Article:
This chapter comprises two sections from the book La Educación en España (Bosch and Díaz, 1988): the prologue to the book, by Mark Blaug, and a section by its principal authors on the difficulties of estimating educational costs. The principal purpose of including these sections in this volume has to do with the historical significance of the inadequacies of available data to which the authors refer (the book appeared too early for extensive reference to or comment on the results of pilot reforms inaugurated by the government in the early to mid-1980s). In the years following publication of the book, there have been significant measures improving upon the collection and dissemination of data about the educational system. These include: annual publications of educational statistics by the Ministry of Education and Science; research studies published by the Centre de Investigatión, Documentatión y Evaluación (CIDE), which was established in 1983; the setting up in 1994 of the Instituto Nacional de Calidad y Evaluación (INCE) (and of similar bodies to promote and assess quality in the autonomous communities, such as the Instituto para el Desarrollo Curricular y la FormacióZn del Profesorado in Eúskadi, established in 1992); annual reports since 1987 on the state of education by the Consejo Escolar del Estado (a national consultative council) and its equivalents in the autonomous communities, together with the annual reports of the participative governing council (at the levels of the State and of the autonomous communities) for the universities’ Consejo de Universidades established in 1983 and, since 1993, for vocational training, the Consejo de Formación Profesional, together with the results of extended consultations by government in the period leading up to reform legislation, and the often well-informed critical appraisals of government initiatives by the trade unions. Legislative requirements on school governing bodies to develop annual reports, annual programme and curriculum plans, proyectos educativos and proyectos curriculares, together with action research initiatives and evaluation work carried out under the auspices of the university-based Institutes de Ciencias de la Educación (ICEs) or the recently established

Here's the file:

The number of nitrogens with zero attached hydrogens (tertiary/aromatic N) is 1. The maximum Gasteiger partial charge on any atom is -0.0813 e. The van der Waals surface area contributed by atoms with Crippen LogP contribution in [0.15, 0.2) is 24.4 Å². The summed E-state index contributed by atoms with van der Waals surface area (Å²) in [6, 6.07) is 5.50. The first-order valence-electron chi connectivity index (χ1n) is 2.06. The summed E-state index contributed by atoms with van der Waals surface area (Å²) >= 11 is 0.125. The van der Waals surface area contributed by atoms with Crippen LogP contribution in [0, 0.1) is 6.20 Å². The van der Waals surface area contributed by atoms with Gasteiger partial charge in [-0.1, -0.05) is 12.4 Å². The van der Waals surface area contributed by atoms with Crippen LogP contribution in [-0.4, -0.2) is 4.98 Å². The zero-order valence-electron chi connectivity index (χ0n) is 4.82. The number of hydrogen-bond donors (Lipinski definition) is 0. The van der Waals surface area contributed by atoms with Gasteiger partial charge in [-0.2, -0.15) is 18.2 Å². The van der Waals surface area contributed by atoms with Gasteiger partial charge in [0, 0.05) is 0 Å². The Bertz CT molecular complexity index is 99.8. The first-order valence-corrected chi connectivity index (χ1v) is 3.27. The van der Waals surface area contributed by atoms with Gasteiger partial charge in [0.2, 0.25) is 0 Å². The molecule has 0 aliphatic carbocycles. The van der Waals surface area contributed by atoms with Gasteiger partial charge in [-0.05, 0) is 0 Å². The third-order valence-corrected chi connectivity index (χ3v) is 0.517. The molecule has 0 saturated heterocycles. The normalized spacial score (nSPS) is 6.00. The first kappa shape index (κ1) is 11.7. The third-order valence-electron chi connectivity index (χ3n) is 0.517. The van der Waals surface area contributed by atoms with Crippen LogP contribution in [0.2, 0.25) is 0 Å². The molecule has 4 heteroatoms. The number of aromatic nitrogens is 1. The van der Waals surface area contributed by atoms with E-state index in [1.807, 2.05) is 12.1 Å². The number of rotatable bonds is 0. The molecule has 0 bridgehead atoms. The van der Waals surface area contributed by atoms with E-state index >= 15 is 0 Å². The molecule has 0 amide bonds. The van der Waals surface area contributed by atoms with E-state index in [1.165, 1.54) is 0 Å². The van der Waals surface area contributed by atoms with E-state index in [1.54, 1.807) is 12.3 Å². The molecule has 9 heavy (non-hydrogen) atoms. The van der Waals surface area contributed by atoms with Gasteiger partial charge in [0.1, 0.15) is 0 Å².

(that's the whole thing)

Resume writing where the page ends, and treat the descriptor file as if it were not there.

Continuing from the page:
networks of teachers’ centres (CEPs), may also be adding significantly to the development of grass-roots data that can address questions of process as well as outcomes. The re-shaped schools inspectorate is also beginning to focus on more empirically based evaluative investigations (for example, the Plan EVA in progress at the time of writing in 1994 has involved evaluative investigation of 350 primary and secondary schools). The fruit of many of these initiatives, however, has still to be harvested, and there can be no doubt that there is a great deal still to be desired. The processes of devolution of educational responsibility to the autonomous communities, while these may improve data collection in particular communities, also greatly heighten the potential for lack of co-ordination and standardization between them. In particular it is doubtful whether studies of the sophistication proposed by Blaug, Bosch and Díaz are much in evidence, but the growing maturity and confidence of the educational administration and of the academic establishment in the field of education suggest that there may be significant improvement in this area. The reality of the historical dearth of reliable data, however, will continue to hinder longitudinal comparative study.